Skip to main content

Like an A.I. acid trip, this neural net rebuilds reality with flowers and fire

gloomy sunday

When computers get creative, the results are frequently fascinating — as a new project created by artist and machine learning Ph.D. student Memo Akten admirably demonstrates. A bit like projects such as Google’s Deep Dream image generator, Akten has been applying artificial neural networks to create some unusual visual effects. His “Learning To See” project uses image recognition neural nets to interpret the images it sees on a live video feed. The twist? He trained his different neural networks exclusively on a diet of only water, sky, flowers or fire still images so that regardless of what image they actually see, they interpret it as waves crashing, fires roaring, or flowers growing.

“In some ways, this was a response to the binary polarization that we see politically in the U.K., in the United States, and in Turkey, which is where I’m from,” Akten told Digital Trends. “The idea is that all of us are only capable of seeing the world through the lens of what we’ve seen before. We incapable of seeing it through other people’s eyes because we’re so colored by what we know. In the case of this piece of work, the neural network has been trained only on certain images — such as waves or fire or flowers. As a result, everything it sees it can only make sense of based on its own experience.”

Related Videos

It’s an intriguing concept, both conceptually and technologically. Particularly impressive from a tech point of view is how fluid the movements look, despite the fact that Akten says the neural networks were trained exclusively on still images. Nonetheless, through analyzing only still images the A.I. has approximated a fairly accurate idea of how fires burn or water moves.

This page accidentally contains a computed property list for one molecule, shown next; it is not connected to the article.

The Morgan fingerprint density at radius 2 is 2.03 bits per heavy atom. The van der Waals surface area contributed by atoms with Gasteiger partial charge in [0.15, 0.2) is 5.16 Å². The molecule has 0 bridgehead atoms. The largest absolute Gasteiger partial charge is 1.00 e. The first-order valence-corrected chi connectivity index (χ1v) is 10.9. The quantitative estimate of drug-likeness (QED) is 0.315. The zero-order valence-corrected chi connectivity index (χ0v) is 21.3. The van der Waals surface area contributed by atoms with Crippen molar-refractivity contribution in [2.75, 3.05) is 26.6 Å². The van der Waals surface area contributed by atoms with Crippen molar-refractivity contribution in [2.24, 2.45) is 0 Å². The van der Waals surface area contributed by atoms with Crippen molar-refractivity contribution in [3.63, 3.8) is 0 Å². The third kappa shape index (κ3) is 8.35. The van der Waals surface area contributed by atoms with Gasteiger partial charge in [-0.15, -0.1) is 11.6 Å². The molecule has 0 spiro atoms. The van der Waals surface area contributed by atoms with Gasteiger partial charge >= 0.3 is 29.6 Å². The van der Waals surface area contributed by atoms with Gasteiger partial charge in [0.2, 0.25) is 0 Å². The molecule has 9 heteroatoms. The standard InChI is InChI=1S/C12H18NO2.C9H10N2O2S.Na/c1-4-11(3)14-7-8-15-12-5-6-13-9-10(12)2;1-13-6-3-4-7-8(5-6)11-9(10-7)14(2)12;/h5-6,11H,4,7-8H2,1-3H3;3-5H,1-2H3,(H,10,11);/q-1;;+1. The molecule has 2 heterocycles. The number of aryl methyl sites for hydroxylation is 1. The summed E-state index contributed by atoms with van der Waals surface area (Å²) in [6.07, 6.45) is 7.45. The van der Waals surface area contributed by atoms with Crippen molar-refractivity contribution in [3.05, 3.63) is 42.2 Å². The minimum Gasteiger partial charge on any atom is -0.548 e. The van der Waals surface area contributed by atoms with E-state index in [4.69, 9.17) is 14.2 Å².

“With any emerging technology, artists will always think about how they can apply it to their own domain, whether that’s painting, dance, performance, or whatever else,” Akten continued. “Right now these machine learning technologies are still a bit complex and inaccessible for a lot of people. But there’s a lot of work being done to make these tools into things which can be used by everyone.”

Editors' Recommendations

Voice actors seeing an increasing threat from AI
best podcast apps for android microphone in radio station broadcasting studio

Voice actors are the latest creatives to feel the heat from artificial intelligence (AI).

According to a Motherboard report this week, those providing their voices for content such as ads, gaming titles, and animations have been noticing how clients are increasingly asking them to sign contracts that hand over the rights to their voice so that AI can be used to create a synthetic version.

Read more
Chinese internet giant to launch its own version of ChatGPT, report says
brain with computer text scrolling artificial intelligence

Chinese internet giant Baidu is planning to launch its own version of ChatGPT, a report claimed on Sunday.

The company will unveil its AI-powered chatbot in March, a person claiming to have knowledge of the matter told Bloomberg.

Read more
Here’s how ChatGPT could solve its major plagiarism problem
Close up of ChatGPT and OpenAI logo.

ChatGPT is a wonderful tool but there's a dark side to this advanced AI service that can write like an expert on almost any topic -- plagiarism. When students that are supposed to be demonstrating their knowledge and understanding of a topic cheat by secretly using ChatGPT, it invalidates testing and grading. AI skills are great but aren't the only subject that students should learn.

Policing this problem has proven to be difficult. Since ChatGPT has been trained on a vast dataset of human writing, it's nearly impossible for an instructor to identify whether an essay was created by a student or a machine. Several tools have been created that attempt to recognize AI-generated writing, but the accuracy was too low to be useful.

Read more